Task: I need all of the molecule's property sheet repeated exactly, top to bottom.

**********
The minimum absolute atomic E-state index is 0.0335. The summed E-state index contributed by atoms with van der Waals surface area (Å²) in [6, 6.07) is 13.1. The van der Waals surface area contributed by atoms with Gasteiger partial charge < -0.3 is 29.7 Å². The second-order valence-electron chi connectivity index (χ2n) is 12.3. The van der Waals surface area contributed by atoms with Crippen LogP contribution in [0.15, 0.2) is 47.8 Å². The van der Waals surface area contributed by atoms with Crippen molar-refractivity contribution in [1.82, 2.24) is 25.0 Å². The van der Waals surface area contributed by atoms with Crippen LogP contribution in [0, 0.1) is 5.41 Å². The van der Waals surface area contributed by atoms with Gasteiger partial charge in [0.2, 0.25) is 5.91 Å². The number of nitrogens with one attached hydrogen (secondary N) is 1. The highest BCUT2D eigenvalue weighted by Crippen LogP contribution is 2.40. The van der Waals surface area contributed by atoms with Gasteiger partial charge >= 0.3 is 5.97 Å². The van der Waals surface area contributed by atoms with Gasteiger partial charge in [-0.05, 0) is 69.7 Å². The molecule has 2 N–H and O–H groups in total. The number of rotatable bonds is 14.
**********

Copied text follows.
The minimum absolute atomic E-state index is 0.0335. The summed E-state index contributed by atoms with van der Waals surface area (Å²) in [6, 6.07) is 13.1. The van der Waals surface area contributed by atoms with Gasteiger partial charge < -0.3 is 29.7 Å². The second-order valence-electron chi connectivity index (χ2n) is 12.3. The van der Waals surface area contributed by atoms with Crippen LogP contribution in [0.15, 0.2) is 47.8 Å². The van der Waals surface area contributed by atoms with Crippen molar-refractivity contribution in [1.82, 2.24) is 25.0 Å². The van der Waals surface area contributed by atoms with Crippen LogP contribution in [0, 0.1) is 5.41 Å². The van der Waals surface area contributed by atoms with Gasteiger partial charge in [0.2, 0.25) is 5.91 Å². The number of nitrogens with one attached hydrogen (secondary N) is 1. The highest BCUT2D eigenvalue weighted by Crippen LogP contribution is 2.40. The van der Waals surface area contributed by atoms with Gasteiger partial charge >= 0.3 is 5.97 Å². The van der Waals surface area contributed by atoms with Gasteiger partial charge in [-0.05, 0) is 69.7 Å². The molecule has 2 N–H and O–H groups in total. The number of rotatable bonds is 14.